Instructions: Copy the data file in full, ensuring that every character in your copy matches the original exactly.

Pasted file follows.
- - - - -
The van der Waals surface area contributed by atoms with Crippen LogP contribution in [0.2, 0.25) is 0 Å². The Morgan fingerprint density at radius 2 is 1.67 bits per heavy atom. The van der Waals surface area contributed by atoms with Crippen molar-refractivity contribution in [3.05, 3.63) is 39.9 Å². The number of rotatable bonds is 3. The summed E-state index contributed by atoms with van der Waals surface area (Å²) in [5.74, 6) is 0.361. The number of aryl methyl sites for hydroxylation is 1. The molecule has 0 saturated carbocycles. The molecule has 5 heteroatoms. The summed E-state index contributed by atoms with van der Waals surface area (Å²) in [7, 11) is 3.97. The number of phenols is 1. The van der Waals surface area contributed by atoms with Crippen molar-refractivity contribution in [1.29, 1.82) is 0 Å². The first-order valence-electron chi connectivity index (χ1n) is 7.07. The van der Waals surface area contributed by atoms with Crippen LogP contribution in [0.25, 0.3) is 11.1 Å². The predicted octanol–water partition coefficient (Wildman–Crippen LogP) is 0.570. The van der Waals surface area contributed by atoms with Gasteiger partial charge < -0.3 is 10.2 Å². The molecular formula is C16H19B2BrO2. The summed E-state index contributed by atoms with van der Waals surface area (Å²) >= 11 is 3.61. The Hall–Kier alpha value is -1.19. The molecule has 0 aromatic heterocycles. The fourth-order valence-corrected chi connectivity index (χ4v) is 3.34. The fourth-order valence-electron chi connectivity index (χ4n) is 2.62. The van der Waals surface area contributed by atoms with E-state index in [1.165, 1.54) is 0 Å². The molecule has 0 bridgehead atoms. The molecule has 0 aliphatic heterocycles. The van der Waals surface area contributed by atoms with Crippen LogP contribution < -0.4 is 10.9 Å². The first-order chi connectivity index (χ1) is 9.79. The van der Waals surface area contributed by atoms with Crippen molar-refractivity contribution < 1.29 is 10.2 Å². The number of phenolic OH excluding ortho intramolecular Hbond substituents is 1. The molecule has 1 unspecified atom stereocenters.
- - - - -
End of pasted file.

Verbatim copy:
The van der Waals surface area contributed by atoms with Crippen LogP contribution in [0.2, 0.25) is 0 Å². The Morgan fingerprint density at radius 2 is 1.67 bits per heavy atom. The van der Waals surface area contributed by atoms with Crippen molar-refractivity contribution in [3.05, 3.63) is 39.9 Å². The number of rotatable bonds is 3. The summed E-state index contributed by atoms with van der Waals surface area (Å²) in [5.74, 6) is 0.361. The number of aryl methyl sites for hydroxylation is 1. The molecule has 0 saturated carbocycles. The molecule has 5 heteroatoms. The summed E-state index contributed by atoms with van der Waals surface area (Å²) in [7, 11) is 3.97. The number of phenols is 1. The van der Waals surface area contributed by atoms with Crippen molar-refractivity contribution in [1.29, 1.82) is 0 Å². The first-order valence-electron chi connectivity index (χ1n) is 7.07. The van der Waals surface area contributed by atoms with Crippen LogP contribution in [0.25, 0.3) is 11.1 Å². The predicted octanol–water partition coefficient (Wildman–Crippen LogP) is 0.570. The van der Waals surface area contributed by atoms with Gasteiger partial charge < -0.3 is 10.2 Å². The molecular formula is C16H19B2BrO2. The summed E-state index contributed by atoms with van der Waals surface area (Å²) >= 11 is 3.61. The Hall–Kier alpha value is -1.19. The molecule has 0 aromatic heterocycles. The fourth-order valence-corrected chi connectivity index (χ4v) is 3.34. The fourth-order valence-electron chi connectivity index (χ4n) is 2.62. The van der Waals surface area contributed by atoms with E-state index in [1.165, 1.54) is 0 Å². The molecule has 0 bridgehead atoms. The molecule has 0 aliphatic heterocycles. The van der Waals surface area contributed by atoms with Crippen LogP contribution < -0.4 is 10.9 Å². The first-order chi connectivity index (χ1) is 9.79. The van der Waals surface area contributed by atoms with Crippen molar-refractivity contribution < 1.29 is 10.2 Å². The number of phenolic OH excluding ortho intramolecular Hbond substituents is 1. The molecule has 1 unspecified atom stereocenters.